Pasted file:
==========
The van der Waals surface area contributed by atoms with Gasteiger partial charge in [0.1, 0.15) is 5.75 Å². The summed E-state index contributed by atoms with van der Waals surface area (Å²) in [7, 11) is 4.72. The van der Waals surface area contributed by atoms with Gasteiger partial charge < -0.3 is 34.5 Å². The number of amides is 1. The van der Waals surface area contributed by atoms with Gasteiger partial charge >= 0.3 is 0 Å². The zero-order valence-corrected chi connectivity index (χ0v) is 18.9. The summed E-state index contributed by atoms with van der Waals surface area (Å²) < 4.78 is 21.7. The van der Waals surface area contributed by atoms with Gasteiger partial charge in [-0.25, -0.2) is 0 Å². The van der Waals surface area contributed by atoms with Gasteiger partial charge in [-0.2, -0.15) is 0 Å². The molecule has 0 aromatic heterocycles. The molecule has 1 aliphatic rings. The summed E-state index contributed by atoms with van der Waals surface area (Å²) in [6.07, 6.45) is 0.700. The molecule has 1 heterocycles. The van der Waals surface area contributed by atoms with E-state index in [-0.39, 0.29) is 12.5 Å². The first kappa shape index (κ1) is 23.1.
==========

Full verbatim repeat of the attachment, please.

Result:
The van der Waals surface area contributed by atoms with Gasteiger partial charge in [0.1, 0.15) is 5.75 Å². The summed E-state index contributed by atoms with van der Waals surface area (Å²) in [7, 11) is 4.72. The van der Waals surface area contributed by atoms with Gasteiger partial charge < -0.3 is 34.5 Å². The number of amides is 1. The van der Waals surface area contributed by atoms with Gasteiger partial charge >= 0.3 is 0 Å². The zero-order valence-corrected chi connectivity index (χ0v) is 18.9. The summed E-state index contributed by atoms with van der Waals surface area (Å²) < 4.78 is 21.7. The van der Waals surface area contributed by atoms with Gasteiger partial charge in [-0.25, -0.2) is 0 Å². The van der Waals surface area contributed by atoms with Gasteiger partial charge in [-0.2, -0.15) is 0 Å². The molecule has 0 aromatic heterocycles. The molecule has 1 aliphatic rings. The summed E-state index contributed by atoms with van der Waals surface area (Å²) in [6.07, 6.45) is 0.700. The molecule has 1 heterocycles. The van der Waals surface area contributed by atoms with E-state index in [-0.39, 0.29) is 12.5 Å². The first kappa shape index (κ1) is 23.1.